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Commerce au détail: Nouvelles, tendances, analyses


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  • 3 months later...

BUSAC ET SPORTS EXPERTS INVESTISSENT 10 MILLIONS $ DANS LA SUCCURSALE DU CENTRE-VILLE À MONTRÉAL

Sports Experts, le plus important réseau de magasins de sport au Québec, rouvrait sa succursale au 930 Sainte-Catherine Ouest, le 3 mai dernier. Le tout nouveau Sports Experts Centre-ville offre aujourd’hui 60 000 pi2 d’espace de vente sur 3 étages et des installations à la fine pointe de la technologie. Miroirs intelligents avec détecteur de mouvement, laboratoire de course, écrans HD muraux aux LED et murs interactifs sont au cœur d’une expérience de magasinage complètement repensée.

BUSAC salue l’expansion du Sports Experts Centre-ville et est fière d’avoir participé au succès de cet ambitieux projet de réaménagement du locataire. Modifications structurales majeures et hors du commun nécessitant une attention de tous les instants, changements architecturaux importants, échéancier serré à respecter et relié aux exigences économiques du locataire, sont parmi les multiples défis techniques que BUSAC a été appelée à relever dans le cadre de ce projet. Les occupants du quadrilatère ont été invités à une pré-ouverture du magasin pour souligner la fin des travaux.
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En outre, BUSAC accueillait récemment, sur l’avenue McGill College, un guichet automatique bancaire TD Canada Trust et vous invite à surveiller les ouvertures prochaines des restaurants Humble Lion et Food Chain.

L’équipe de BUSAC au 1200 McGill College assure la gestion immobilière de l’ensemble du quadrilatère formé de l’avenue McGill College et des rues Cathcart, Mansfield et Sainte-Catherine, à l’exception du 892 Sainte-Catherine Ouest.

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  • 3 months later...

http://plus.lapresse.ca/screens/c59cf037-a1ff-4a86-bc4b-e0e32c996fca|_0.html

LE GÉANT FRANÇAIS DECATHLON S’INSTALLE À BROSSARD

ANDRÉ DUBUCLA PRESSE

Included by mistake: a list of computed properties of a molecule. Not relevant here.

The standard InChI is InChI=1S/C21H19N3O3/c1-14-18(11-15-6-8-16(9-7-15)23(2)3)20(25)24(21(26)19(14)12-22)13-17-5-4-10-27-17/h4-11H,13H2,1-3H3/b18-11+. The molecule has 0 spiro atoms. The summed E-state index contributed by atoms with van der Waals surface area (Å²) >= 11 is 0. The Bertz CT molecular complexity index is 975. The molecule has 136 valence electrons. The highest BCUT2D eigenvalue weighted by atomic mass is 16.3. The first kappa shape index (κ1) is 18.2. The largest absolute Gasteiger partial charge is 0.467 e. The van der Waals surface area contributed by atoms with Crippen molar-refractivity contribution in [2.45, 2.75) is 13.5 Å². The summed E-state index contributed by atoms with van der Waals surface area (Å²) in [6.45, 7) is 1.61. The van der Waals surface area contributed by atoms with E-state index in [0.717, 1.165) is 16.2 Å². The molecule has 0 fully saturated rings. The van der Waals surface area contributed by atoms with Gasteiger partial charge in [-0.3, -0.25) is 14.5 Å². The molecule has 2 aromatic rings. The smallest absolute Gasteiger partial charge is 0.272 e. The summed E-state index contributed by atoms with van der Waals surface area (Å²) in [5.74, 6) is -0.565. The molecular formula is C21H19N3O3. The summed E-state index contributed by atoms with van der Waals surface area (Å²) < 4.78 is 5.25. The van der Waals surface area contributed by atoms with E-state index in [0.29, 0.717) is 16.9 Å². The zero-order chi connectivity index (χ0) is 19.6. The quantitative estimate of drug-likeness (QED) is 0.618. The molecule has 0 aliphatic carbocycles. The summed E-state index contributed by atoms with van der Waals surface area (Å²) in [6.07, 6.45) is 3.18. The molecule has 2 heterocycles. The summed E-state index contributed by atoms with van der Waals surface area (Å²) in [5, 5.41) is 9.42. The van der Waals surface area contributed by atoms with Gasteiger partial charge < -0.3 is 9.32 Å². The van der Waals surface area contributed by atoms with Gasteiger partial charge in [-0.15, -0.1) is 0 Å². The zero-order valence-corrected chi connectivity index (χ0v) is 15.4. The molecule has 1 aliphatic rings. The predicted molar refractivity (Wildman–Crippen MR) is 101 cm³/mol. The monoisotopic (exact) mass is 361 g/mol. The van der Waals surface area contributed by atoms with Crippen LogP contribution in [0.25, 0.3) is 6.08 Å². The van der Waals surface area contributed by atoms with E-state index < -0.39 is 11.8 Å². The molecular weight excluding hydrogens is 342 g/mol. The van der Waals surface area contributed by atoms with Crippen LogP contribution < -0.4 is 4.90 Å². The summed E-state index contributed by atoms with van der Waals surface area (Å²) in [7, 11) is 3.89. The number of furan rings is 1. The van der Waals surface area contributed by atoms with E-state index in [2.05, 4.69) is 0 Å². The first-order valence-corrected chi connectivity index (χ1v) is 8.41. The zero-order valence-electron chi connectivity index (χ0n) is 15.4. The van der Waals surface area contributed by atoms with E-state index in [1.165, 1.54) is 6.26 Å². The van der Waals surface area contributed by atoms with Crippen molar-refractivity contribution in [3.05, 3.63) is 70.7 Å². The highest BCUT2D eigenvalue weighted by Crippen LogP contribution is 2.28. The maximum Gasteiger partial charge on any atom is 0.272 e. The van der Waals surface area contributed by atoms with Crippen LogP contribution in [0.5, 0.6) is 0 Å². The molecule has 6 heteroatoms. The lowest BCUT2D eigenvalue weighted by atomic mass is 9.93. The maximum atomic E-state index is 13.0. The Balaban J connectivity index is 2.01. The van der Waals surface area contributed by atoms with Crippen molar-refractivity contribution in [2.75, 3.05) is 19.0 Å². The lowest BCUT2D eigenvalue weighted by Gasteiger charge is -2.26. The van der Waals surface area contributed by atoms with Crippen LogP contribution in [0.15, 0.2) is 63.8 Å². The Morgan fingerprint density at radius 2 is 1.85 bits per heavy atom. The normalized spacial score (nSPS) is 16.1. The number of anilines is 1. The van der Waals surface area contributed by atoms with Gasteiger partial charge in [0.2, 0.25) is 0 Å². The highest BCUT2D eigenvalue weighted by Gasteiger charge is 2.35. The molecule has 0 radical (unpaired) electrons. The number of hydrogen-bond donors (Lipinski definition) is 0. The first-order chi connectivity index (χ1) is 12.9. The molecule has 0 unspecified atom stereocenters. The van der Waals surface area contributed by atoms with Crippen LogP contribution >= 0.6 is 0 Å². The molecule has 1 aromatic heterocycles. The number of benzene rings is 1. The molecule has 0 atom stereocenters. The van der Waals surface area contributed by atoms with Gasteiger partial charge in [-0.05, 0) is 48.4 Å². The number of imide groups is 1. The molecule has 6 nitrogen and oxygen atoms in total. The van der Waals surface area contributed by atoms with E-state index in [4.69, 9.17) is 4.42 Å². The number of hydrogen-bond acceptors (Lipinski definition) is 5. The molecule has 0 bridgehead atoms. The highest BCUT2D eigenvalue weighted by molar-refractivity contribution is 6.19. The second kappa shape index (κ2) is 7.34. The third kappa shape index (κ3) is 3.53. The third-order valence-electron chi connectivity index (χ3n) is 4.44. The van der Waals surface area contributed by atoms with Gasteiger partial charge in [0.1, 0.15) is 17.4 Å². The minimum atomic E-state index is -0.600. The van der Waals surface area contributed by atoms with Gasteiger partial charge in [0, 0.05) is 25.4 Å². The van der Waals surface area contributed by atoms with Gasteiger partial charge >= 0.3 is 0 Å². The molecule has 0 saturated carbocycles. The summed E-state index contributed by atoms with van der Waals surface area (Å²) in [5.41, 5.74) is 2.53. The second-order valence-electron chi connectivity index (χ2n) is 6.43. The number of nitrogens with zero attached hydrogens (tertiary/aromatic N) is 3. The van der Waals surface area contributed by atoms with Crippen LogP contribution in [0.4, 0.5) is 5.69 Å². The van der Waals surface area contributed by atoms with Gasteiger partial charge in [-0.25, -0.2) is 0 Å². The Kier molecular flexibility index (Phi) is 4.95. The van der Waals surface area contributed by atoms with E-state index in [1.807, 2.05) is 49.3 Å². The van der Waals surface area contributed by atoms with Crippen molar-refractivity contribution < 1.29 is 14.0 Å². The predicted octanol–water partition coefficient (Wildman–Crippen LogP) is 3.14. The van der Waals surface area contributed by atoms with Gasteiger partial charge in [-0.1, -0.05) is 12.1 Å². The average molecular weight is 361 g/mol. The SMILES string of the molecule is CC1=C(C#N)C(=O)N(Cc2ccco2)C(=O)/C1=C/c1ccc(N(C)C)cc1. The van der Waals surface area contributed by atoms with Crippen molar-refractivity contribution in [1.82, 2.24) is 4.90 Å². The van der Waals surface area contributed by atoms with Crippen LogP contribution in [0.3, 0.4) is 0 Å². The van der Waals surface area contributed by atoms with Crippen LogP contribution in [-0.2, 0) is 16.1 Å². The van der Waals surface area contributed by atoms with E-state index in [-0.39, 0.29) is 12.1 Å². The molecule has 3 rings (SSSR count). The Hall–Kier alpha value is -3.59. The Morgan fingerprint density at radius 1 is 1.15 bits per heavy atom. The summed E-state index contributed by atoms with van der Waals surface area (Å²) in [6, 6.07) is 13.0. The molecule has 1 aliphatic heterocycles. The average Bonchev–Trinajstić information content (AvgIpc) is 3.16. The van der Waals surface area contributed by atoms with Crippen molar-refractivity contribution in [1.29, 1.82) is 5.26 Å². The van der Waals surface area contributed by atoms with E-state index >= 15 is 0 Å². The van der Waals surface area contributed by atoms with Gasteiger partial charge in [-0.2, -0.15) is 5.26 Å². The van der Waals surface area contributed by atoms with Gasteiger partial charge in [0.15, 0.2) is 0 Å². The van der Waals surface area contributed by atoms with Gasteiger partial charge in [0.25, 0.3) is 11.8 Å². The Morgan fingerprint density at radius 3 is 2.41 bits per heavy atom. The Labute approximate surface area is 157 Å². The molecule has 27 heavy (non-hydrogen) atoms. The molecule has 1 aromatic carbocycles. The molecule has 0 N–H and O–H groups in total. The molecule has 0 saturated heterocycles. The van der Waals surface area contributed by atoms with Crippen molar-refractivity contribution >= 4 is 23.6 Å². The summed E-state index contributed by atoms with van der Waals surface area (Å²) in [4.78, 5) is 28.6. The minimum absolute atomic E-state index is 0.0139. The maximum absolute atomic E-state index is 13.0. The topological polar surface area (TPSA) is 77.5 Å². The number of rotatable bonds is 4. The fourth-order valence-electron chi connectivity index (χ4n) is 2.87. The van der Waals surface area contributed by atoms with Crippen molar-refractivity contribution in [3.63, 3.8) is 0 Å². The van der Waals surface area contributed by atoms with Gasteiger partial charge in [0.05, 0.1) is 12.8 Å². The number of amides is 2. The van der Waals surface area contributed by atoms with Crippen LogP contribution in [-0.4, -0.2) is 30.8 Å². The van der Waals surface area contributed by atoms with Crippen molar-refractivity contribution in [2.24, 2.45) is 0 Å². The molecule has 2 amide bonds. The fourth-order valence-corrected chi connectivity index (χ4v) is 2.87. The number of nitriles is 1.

Le détaillant français d’articles de sport Decathlon ouvrira son premier magasin au Canada au Mail Champlain, à Brossard, le 1er avril 2018.

 

Le magasin prendra la place des Ailes de la Mode dans le centre commercial, propriété de Cominar.

L’espace consacré à la vente au détail aura une superficie 45 000 pieds carrés. Entre 5000 et 10 000 pieds carrés serviront à l’entreposage, et entre 10 000 et 15 000 pieds carrés seront des aires de jeux, d’expliquer Sylvain Charron, d’Oberfeld Snowcap, courtier mandaté par la chaîne pour conclure la transaction au Mail Champlain.

Le but des aires de jeux est de faire bouger la clientèle, de même qu’à l’initier à la pratique de nouveaux sports.

L’enseigne se démarque par l’éventail étendu de son offre de produits, qui couvre 140 sports : équitation, chasse, pêche, plein air, sports individuels, sports d’équipe et jeux d’eau.

PRIX DE VENTE ATTRAYANTS

Decathlon offrira sans doute de l’équipement de hockey à Brossard. Le cas échéant, il y aura de la concurrence sur la Rive-Sud puisque les hockeyeurs auront le choix entre Decathlon, Sportium et les enseignes de Canadian Tire (Canadian Tire, Hockey Experts, Sports Experts, Intersport et Sports Gilbert Rousseau) pour s’équiper.

La force de Decathlon réside dans le prix de vente des articles de ses nombreuses marques privées, catégorisées par activité sportive. « Ils sont dans l’entrée de gamme dans chacune des catégories », précise Sylvain Charron. En raison d’un revenu disponible parmi les plus faibles au pays, les Québécois réagissent habituellement bien au facteur bas prix.

Hier, il a été impossible de joindre un porte-parole de l’entreprise française pour obtenir des précisions sur sa stratégie d’implantation au Canada.

LE QUÉBEC, PORTE D’ENTRÉE AU PAYS

De son côté, le propriétaire du Mail Champlain est évidemment fort heureux de sa nouvelle recrue. 

« On ne peut plus attendre que le téléphone sonne pour remplir nos centres commerciaux », a dit dans un entretien téléphonique Guy Charron, premier vice-président, exploitation, commerce de détail, chez Cominar, qui est sorti de ses vacances pour commenter la nouvelle.

« On est allés les rencontrer chez eux en France pour les convaincre de venir s’établir dans l’un de nos centres. »

— Guy Charron

« Les dirigeants ont choisi le Québec comme porte d’entrée au Canada et aux États-Unis, poursuit-il. En commerce de détail, ce n’est pas fréquent que le Québec soit la porte d’entrée, mais cette fois-ci, c’est le cas et nous en sommes très heureux. »

1200 MAGASINS

Decathlon exploite trois points de vente à Mexico, mais aucun aux États-Unis.

Decathlon est un géant du commerce de détail avec près de 1200 magasins dans 26 pays et un chiffre d’affaires de 10 milliards d’euros (15 milliards de dollars canadiens). L’entreprise, qui existe depuis 1976, appartient à la famille Mulliez, l’une des plus riches de France. Elle possède aussi la chaîne de supermarchés Auchan, les quincailleries Leroy Merlin, les magasins Saint Maclou (déco) et Kiabi (mode).